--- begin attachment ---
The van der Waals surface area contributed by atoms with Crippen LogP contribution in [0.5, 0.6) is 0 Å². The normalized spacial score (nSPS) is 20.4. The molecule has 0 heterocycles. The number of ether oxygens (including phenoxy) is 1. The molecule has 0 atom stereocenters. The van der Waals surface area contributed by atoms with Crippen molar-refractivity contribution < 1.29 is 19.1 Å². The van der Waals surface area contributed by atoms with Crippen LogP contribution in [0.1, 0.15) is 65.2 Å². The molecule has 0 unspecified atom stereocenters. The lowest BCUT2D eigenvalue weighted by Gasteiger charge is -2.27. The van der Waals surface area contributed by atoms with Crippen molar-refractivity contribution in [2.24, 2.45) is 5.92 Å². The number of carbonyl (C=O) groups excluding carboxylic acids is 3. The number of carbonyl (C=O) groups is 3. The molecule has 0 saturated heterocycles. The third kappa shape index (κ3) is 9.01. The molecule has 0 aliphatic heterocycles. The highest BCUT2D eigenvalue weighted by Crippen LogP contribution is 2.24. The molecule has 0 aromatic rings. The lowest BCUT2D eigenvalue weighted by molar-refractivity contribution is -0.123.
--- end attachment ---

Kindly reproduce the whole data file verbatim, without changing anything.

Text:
The van der Waals surface area contributed by atoms with Crippen LogP contribution in [0.5, 0.6) is 0 Å². The normalized spacial score (nSPS) is 20.4. The molecule has 0 heterocycles. The number of ether oxygens (including phenoxy) is 1. The molecule has 0 atom stereocenters. The van der Waals surface area contributed by atoms with Crippen molar-refractivity contribution < 1.29 is 19.1 Å². The van der Waals surface area contributed by atoms with Crippen LogP contribution in [0.1, 0.15) is 65.2 Å². The molecule has 0 unspecified atom stereocenters. The lowest BCUT2D eigenvalue weighted by Gasteiger charge is -2.27. The van der Waals surface area contributed by atoms with Crippen molar-refractivity contribution in [2.24, 2.45) is 5.92 Å². The number of carbonyl (C=O) groups excluding carboxylic acids is 3. The number of carbonyl (C=O) groups is 3. The molecule has 0 saturated heterocycles. The third kappa shape index (κ3) is 9.01. The molecule has 0 aliphatic heterocycles. The highest BCUT2D eigenvalue weighted by Crippen LogP contribution is 2.24. The molecule has 0 aromatic rings. The lowest BCUT2D eigenvalue weighted by molar-refractivity contribution is -0.123.